Author Archives: ecoquant

About ecoquant

See Retired data scientist and statistician. Now working projects in quantitative ecology and, specifically, phenology of Bryophyta and technical methods for their study.

Vineyard Sound, Rhode Island Sound, August, 2021

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Last ICE car gone from our ownership

Welcome to our new 2022 Nissan LEAF SV Plus! Still need to pick a name for it …. Our Tesla 3 is called “Greta.” I was thinking of “Svante” but Claire thought that was too obscure. Our Nissan dealer is … Continue reading

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Jeremy Grantham credits Greta Thunberg and XR for pressuring governments to finally do something to cut emissions

The Energy Transition Show with Chris Nelder has recently become my favorite podcast. I eagerly await each new episode and, as a paying subscriber, I enjoy the delightfully long and geeky assessments, analyses, and opinions from really stellar guests. There … Continue reading

Posted in #climatestrike, #youthvgov, Bloomberg Green, children as political casualties, climate disruption, energy transition, George Monbiot, Greta Thunberg, Jeremy Grantham, zero carbon | Leave a comment

ASES Webinar: Educating and Inspiring the Inclusion of Solar Energy for Homeowners

From the American Solar Energy Society … 29th September 2020 Register here.

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James O’Brien changes his mind : XR is changing minds!

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Climate Change and Extreme Weather Linked in U.N. Climate Report

Source: Climate Change and Extreme Weather Linked in U.N. Climate Report

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Youth Climate Anthem: “Long Forgotten Road”

The song was written by Scilla Hess, Ellie Wyatt,  and Jonathan Owes-Yianomah: LYRICS Welcome to the world Every boy, every girl This is your life your big adventure and your ticket is free they send you to school they’re gonna teach … Continue reading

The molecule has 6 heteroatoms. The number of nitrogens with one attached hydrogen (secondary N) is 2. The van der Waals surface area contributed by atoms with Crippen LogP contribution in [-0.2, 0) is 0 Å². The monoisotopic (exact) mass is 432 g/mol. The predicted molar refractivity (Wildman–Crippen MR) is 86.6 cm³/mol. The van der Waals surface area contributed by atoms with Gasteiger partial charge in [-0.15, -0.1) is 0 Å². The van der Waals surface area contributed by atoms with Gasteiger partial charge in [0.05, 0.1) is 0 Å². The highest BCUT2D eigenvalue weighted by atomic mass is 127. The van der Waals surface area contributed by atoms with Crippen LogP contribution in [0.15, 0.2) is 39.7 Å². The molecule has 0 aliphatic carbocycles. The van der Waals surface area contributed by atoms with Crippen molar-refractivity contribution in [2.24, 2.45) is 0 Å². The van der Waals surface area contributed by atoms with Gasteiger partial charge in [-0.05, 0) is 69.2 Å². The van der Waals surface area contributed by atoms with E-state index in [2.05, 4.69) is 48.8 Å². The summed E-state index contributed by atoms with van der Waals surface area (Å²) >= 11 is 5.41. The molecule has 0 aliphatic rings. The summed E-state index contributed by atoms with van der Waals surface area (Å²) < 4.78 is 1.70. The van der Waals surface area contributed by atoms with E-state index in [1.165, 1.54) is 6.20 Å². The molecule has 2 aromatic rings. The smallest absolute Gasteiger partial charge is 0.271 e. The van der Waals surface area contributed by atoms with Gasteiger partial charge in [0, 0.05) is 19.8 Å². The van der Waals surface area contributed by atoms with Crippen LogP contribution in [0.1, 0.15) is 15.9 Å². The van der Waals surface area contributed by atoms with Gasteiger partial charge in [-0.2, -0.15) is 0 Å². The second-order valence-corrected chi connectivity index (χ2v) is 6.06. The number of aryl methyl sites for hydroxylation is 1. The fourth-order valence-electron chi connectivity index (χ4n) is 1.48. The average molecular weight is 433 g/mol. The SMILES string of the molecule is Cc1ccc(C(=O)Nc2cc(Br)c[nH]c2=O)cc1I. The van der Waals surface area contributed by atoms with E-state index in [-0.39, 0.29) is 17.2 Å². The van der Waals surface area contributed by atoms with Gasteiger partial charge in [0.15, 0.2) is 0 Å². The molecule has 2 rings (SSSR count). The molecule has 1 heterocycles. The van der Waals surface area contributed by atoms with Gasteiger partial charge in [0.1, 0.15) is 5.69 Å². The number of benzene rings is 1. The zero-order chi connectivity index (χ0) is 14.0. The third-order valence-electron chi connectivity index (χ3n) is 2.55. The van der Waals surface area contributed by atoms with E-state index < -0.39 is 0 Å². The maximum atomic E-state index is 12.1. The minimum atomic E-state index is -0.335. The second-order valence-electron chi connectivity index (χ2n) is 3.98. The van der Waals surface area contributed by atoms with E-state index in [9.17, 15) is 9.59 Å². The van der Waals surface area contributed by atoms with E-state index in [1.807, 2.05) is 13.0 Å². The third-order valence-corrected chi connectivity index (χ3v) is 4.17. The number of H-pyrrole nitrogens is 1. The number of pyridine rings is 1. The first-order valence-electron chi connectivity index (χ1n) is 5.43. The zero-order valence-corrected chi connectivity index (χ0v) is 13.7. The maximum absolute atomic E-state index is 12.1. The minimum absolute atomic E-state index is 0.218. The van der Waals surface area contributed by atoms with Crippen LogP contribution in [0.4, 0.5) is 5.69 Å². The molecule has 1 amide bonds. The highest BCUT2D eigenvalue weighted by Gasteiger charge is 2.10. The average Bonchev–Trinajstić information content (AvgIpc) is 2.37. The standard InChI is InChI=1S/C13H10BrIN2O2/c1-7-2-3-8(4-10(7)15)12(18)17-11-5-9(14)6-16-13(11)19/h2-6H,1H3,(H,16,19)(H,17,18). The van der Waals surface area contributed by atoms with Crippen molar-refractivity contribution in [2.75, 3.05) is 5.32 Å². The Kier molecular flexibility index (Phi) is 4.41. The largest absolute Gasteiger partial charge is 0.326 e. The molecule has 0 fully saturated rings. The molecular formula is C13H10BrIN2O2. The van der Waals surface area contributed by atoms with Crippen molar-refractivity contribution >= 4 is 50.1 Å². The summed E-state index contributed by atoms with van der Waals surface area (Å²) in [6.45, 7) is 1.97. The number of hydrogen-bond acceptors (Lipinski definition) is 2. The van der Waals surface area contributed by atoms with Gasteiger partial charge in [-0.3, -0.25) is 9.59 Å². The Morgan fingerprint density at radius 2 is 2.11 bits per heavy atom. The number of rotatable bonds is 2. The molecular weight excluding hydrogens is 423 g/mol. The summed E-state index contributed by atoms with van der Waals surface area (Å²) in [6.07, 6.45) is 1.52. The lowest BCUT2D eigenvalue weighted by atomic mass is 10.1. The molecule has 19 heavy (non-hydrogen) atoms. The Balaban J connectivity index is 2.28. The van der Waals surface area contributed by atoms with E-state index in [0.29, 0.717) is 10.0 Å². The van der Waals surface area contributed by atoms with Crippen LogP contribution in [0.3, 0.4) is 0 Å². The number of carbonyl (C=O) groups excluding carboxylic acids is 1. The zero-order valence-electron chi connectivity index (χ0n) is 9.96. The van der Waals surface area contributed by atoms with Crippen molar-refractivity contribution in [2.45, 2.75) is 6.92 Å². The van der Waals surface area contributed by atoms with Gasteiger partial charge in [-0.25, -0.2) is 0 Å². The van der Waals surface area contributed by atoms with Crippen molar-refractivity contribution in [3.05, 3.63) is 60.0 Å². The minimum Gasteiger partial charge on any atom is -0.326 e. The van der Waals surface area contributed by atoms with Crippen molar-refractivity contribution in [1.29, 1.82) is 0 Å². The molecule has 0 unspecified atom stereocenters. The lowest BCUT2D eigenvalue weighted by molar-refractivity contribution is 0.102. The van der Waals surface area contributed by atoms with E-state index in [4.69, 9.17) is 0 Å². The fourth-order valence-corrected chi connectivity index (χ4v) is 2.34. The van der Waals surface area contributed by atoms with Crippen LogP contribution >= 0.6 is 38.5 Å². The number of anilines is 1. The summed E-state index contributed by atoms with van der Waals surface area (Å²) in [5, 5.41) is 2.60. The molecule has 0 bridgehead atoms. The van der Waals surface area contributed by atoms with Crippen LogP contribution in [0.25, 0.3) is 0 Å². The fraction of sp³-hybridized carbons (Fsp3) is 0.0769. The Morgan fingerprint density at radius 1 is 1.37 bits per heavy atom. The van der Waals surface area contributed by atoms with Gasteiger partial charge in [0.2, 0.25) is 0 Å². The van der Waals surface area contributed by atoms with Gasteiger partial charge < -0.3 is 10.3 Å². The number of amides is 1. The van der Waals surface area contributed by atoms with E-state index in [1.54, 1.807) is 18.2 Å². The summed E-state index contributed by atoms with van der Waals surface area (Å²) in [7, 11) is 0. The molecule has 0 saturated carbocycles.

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Biomes are too dynamic and intertwingled to be managed with simple political slogans: The case of Gnetum luofuense

Corners of the Environmentalist Establishment voice shrieks regarding what they call a biodiversity emergency, prompting even skilled journalists to claim the trend poses “as great a risk to humanity as climate change.” We went through the “insect apocalypse” fiasco, which … Continue reading

Posted in Aldo Leopold, American Association for the Advancement of Science, Anthropocene, Apis mellifera, bacteria, being carbon dioxide, Bill McKibben, biology, Botany One, climate disruption, climate emergency, climate policy, complex systems, control theory, Cult of Carbon, Daniel B Botkin, ecomodernism, ecopragmatism, Gnetum luofuense, gymnosperms, Steven Vogel | 4 Comments

safest form of energy

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“100 % renewables is possible, here’s how”

zentouro and Raya Salter look at The Question, beginning with the work of Professor Mark Z Jacobson of Stanford University and colleagues. The report to which they refer is now summarized in a book by Professor Mark Z Jacobson. I’ve … Continue reading

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We Are Here

This is written from the perspective of New England, particularly southern New England, but the argument made by these charts is a bounding one. Namely, as CleanTechnica the original source of the story noted, “Germany has solar resources comparable to … Continue reading

Posted in Bloomberg Green, climate disruption, climate economics, electric vehicles, solar domination, solar energy, solar power, solar revolution, wind energy, wind power, zero carbon | Leave a comment

Discordant harmonies in views of natural systems by The Sierra Club and others

This essay was first publish at the blog of the Green Congregation Committee, First Parish in Needham, on the Parish Realm Web site and communications board. The views obviously are those only of its author, not of First Parish or … Continue reading

Posted in Anthropocene, Association to Preserve Cape Cod, biology, Buckminster Fuller, Carl Safina, civilization, coastal communities, conservation, Daniel B Botkin, discordant harmonies, ecological disruption, ecological services, Ecological Society of America, ecology, environment, field biology, field science, First Parish in Needham, forest fires, fragmentation of ecosystems, Gaylord Nelson, George Sugihara, invasive species, Lotka-Volterra systems, marine biology, Nature's Trust, Peter del Tredici, philosophy of science, population biology, population dynamics, quantitative biology, quantitative ecology, riverine flooding, shorelines, stream flow, sustainability, sustainable landscaping, unreason, water, wishful environmentalism | Tagged | Leave a comment

2019, and big fossil fuel companies and their utility companies learn to encourage suburban friends

Can we send the bills for additional weather and flood insurance to people who oppose zero Carbon energy facilities? Any environmental organization whose policy inhibits or prohibits solar development wherever it can be … Continue reading